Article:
AL SECKEL is acknowledged as one of the world's leading authorities on illusions. He has given invited lectures on illusions at Caltech, Harvard, MIT, Berkeley, Oxford University, University of Cambridge, UCLA, UCSD, University of Lund, University of Utrecht, and many other fine institutions. Seckel is currently under contract with the Brain and Cognitive Division of the MIT Press to author a comprehensive treatise on illusions, perception, and cognitive science.
Seckel has established international relationships with the leading researchers, magicians, and artists who specialize in illusions. These relationships have allowed Seckel to amass the world's largest collection of illusions. Seckel has been involved in the creation of all of the material currently offered by IllusionWorks.
He is also putting together the world's largest exhibition on illusions, which will have its premier at the Science Museum, London and simultaneously in a mirror site at the Science Museum of Western Virginia, in the Fall of 2001. The two sites will then travel to 15 domestic venues and simultaneously in 15 UK and continental venues.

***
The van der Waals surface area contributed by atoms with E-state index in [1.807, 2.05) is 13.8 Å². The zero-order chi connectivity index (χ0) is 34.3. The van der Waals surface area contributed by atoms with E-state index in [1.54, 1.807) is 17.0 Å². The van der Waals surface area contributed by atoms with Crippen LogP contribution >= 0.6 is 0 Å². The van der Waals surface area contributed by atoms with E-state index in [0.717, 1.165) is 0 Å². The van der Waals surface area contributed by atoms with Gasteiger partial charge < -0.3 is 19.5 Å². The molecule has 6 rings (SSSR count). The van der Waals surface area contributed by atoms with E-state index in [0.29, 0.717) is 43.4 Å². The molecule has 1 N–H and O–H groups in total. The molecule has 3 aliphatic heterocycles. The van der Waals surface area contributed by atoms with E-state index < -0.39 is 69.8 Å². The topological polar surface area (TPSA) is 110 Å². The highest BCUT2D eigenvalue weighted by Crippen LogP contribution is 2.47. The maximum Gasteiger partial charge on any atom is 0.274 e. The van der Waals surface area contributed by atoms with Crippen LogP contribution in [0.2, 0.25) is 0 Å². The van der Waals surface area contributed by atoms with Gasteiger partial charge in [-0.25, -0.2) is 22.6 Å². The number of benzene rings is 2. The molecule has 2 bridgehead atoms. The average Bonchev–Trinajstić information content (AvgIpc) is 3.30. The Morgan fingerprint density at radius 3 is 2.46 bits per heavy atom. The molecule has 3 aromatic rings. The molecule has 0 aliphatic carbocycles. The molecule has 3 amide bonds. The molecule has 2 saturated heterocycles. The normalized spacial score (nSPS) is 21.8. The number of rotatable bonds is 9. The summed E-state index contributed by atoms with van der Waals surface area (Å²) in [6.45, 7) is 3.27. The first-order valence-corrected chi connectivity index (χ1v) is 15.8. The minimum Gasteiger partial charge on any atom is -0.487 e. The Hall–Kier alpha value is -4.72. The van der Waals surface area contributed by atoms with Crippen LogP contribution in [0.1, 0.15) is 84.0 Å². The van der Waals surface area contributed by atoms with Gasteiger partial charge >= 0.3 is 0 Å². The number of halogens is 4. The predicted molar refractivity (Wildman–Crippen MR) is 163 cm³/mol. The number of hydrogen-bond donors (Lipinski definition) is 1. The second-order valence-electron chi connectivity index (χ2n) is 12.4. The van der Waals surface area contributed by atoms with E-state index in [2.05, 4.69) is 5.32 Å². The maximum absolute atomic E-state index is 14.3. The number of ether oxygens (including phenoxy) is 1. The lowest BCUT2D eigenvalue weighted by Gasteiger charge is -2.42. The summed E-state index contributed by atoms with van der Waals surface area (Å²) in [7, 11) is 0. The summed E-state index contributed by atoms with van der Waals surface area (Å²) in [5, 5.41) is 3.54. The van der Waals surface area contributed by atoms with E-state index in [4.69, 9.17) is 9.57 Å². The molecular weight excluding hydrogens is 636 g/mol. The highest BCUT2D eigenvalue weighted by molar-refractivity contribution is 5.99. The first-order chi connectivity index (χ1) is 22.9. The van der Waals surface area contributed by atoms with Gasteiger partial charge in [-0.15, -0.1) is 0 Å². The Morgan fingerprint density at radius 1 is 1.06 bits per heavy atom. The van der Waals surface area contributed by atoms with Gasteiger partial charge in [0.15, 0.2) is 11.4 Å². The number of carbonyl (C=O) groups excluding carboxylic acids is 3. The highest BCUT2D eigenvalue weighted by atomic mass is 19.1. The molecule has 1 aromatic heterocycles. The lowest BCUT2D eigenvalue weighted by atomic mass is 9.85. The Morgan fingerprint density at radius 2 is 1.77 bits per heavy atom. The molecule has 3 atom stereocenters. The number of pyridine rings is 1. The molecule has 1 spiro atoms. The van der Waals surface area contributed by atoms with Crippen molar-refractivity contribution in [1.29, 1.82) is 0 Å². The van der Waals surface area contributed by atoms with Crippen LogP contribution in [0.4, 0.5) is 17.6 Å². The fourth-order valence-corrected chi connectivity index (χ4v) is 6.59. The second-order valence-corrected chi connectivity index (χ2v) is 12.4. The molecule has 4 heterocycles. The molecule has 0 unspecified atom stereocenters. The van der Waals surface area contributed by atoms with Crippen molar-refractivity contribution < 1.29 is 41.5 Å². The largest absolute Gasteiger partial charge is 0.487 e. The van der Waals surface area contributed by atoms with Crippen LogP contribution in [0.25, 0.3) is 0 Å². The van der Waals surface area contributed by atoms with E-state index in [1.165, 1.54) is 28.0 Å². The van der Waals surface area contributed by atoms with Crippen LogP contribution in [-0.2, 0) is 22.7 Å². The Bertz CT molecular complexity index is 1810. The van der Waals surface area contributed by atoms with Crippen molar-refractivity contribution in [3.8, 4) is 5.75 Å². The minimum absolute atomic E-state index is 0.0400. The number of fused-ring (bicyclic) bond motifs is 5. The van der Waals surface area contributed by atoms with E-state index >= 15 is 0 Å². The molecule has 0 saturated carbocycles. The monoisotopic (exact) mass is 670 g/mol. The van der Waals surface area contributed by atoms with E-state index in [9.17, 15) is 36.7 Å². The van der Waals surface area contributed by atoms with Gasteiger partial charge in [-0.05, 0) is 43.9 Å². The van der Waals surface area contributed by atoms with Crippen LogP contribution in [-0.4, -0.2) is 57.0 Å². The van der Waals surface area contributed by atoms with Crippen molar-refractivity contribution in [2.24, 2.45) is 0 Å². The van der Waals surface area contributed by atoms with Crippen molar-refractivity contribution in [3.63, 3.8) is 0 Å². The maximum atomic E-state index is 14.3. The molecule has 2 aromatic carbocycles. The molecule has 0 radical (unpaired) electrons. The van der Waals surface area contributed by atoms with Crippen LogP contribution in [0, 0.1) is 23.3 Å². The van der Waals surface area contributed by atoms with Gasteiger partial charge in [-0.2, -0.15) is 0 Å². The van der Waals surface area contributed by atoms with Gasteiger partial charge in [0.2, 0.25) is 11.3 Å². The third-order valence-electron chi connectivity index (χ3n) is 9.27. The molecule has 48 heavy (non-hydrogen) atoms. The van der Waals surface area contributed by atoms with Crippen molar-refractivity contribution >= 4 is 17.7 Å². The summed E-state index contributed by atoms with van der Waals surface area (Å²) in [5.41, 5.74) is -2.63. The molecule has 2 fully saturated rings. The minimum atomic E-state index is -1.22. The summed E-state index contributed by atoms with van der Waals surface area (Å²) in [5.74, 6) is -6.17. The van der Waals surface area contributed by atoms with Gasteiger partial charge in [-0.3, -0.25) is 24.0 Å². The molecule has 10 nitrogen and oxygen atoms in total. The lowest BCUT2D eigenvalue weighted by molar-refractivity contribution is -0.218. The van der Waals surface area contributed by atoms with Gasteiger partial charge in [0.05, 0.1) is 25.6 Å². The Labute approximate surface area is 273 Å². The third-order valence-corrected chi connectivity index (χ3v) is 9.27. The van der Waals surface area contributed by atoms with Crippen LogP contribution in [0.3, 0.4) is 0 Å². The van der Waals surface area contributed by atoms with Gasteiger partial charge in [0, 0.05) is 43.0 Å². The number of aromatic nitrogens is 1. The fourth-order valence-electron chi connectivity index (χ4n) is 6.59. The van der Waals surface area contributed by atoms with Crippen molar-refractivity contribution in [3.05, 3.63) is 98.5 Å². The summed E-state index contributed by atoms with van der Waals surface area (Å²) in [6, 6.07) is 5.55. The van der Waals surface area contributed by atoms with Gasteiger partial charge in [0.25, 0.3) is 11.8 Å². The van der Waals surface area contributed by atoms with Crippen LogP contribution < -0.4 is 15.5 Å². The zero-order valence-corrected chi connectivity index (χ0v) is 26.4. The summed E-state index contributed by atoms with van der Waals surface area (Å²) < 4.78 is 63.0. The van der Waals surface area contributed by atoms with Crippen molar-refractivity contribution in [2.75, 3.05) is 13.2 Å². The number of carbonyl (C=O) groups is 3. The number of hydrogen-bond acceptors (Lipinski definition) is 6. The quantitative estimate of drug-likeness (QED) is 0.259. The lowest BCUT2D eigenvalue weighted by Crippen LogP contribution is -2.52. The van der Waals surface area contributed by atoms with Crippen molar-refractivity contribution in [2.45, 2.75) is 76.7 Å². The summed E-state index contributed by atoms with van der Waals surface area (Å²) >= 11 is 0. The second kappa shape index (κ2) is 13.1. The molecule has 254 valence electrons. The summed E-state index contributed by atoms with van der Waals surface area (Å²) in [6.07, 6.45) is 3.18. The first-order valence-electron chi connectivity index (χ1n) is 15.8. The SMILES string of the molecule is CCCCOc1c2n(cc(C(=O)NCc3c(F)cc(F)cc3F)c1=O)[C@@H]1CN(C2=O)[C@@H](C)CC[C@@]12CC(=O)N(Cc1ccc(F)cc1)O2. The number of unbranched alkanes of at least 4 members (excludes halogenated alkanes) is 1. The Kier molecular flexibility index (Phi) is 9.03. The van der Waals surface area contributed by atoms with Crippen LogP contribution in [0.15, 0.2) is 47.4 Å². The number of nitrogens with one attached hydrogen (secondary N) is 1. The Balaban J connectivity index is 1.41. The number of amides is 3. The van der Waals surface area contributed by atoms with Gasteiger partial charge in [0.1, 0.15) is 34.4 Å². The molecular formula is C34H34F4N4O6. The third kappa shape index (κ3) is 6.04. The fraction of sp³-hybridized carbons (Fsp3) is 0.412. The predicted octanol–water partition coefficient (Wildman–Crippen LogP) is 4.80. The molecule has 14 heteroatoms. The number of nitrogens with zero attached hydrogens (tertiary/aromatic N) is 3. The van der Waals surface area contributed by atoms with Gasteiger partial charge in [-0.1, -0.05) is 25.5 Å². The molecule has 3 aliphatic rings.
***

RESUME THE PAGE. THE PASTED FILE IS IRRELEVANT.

The exhibition consists of three sections: The first is a very large assemblage of interactive physical interactives, where the user can manipulate various key parameters in each illusion, thereby seeing in a very dramatic way the hidden constraints of the perceptual system. The exhibition will not just be centering on optical effects, but also examing other sensory illusions, including cross-modal interactions, where one sensory input, such as an auditory cue, can dramatically change another perceptual sense, such as vision. These effects are very powerful and are not generally known, especially since so much new material is being presented.
The second section will consist of original artworks and sculptures from the world's leading illusion artists. The third section consists of themed environments, such as an Ames Room, tilted house, Crazy street, etc.
"Illusions are a very nice window into how the brain perceives, because they can reveal the hidden constraints of the visual system in a way that normal perceptual processes do not. Illusions also contain the elements of joy and surprise, which makes their presentation pleasing to both young and old alike."